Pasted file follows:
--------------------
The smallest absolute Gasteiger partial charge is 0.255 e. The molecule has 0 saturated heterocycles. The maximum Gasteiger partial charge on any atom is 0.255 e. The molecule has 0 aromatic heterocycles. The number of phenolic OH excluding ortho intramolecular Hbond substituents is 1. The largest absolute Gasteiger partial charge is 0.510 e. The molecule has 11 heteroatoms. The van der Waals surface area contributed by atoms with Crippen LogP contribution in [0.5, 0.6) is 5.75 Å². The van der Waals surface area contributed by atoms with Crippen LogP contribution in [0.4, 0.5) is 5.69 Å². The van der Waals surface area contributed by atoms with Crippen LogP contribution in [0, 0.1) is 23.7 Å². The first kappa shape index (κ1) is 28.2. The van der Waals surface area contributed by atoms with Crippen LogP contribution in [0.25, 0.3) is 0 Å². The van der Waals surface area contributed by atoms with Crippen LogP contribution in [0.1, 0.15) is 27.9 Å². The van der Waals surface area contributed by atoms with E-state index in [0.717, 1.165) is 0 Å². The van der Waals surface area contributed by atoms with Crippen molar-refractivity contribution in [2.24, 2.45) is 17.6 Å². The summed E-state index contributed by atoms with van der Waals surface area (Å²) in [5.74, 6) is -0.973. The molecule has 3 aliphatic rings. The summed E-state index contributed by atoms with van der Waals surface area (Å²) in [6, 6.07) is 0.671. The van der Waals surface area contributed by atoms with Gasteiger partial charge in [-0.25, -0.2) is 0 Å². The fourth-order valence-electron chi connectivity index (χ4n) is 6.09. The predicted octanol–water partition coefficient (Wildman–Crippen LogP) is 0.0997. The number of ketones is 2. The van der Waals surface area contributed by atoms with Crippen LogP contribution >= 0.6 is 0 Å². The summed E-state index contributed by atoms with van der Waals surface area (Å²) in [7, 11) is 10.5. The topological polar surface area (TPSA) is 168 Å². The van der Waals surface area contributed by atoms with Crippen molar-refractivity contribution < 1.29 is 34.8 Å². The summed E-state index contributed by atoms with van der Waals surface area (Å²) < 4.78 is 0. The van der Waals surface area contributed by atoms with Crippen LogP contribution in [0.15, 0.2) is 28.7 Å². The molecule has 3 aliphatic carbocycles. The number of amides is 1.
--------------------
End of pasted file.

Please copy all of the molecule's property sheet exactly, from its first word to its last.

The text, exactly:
The smallest absolute Gasteiger partial charge is 0.255 e. The molecule has 0 saturated heterocycles. The maximum Gasteiger partial charge on any atom is 0.255 e. The molecule has 0 aromatic heterocycles. The number of phenolic OH excluding ortho intramolecular Hbond substituents is 1. The largest absolute Gasteiger partial charge is 0.510 e. The molecule has 11 heteroatoms. The van der Waals surface area contributed by atoms with Crippen LogP contribution in [0.5, 0.6) is 5.75 Å². The van der Waals surface area contributed by atoms with Crippen LogP contribution in [0.4, 0.5) is 5.69 Å². The van der Waals surface area contributed by atoms with Crippen LogP contribution in [0, 0.1) is 23.7 Å². The first kappa shape index (κ1) is 28.2. The van der Waals surface area contributed by atoms with Crippen LogP contribution in [0.25, 0.3) is 0 Å². The van der Waals surface area contributed by atoms with Crippen LogP contribution in [0.1, 0.15) is 27.9 Å². The van der Waals surface area contributed by atoms with E-state index in [0.717, 1.165) is 0 Å². The van der Waals surface area contributed by atoms with Crippen molar-refractivity contribution in [2.24, 2.45) is 17.6 Å². The summed E-state index contributed by atoms with van der Waals surface area (Å²) in [5.74, 6) is -0.973. The molecule has 3 aliphatic rings. The summed E-state index contributed by atoms with van der Waals surface area (Å²) in [6, 6.07) is 0.671. The van der Waals surface area contributed by atoms with Gasteiger partial charge in [-0.25, -0.2) is 0 Å². The fourth-order valence-electron chi connectivity index (χ4n) is 6.09. The predicted octanol–water partition coefficient (Wildman–Crippen LogP) is 0.0997. The number of ketones is 2. The van der Waals surface area contributed by atoms with Crippen LogP contribution >= 0.6 is 0 Å². The summed E-state index contributed by atoms with van der Waals surface area (Å²) in [7, 11) is 10.5. The topological polar surface area (TPSA) is 168 Å². The van der Waals surface area contributed by atoms with Crippen molar-refractivity contribution < 1.29 is 34.8 Å². The summed E-state index contributed by atoms with van der Waals surface area (Å²) < 4.78 is 0. The van der Waals surface area contributed by atoms with Crippen LogP contribution in [0.15, 0.2) is 28.7 Å². The molecule has 3 aliphatic carbocycles. The number of amides is 1.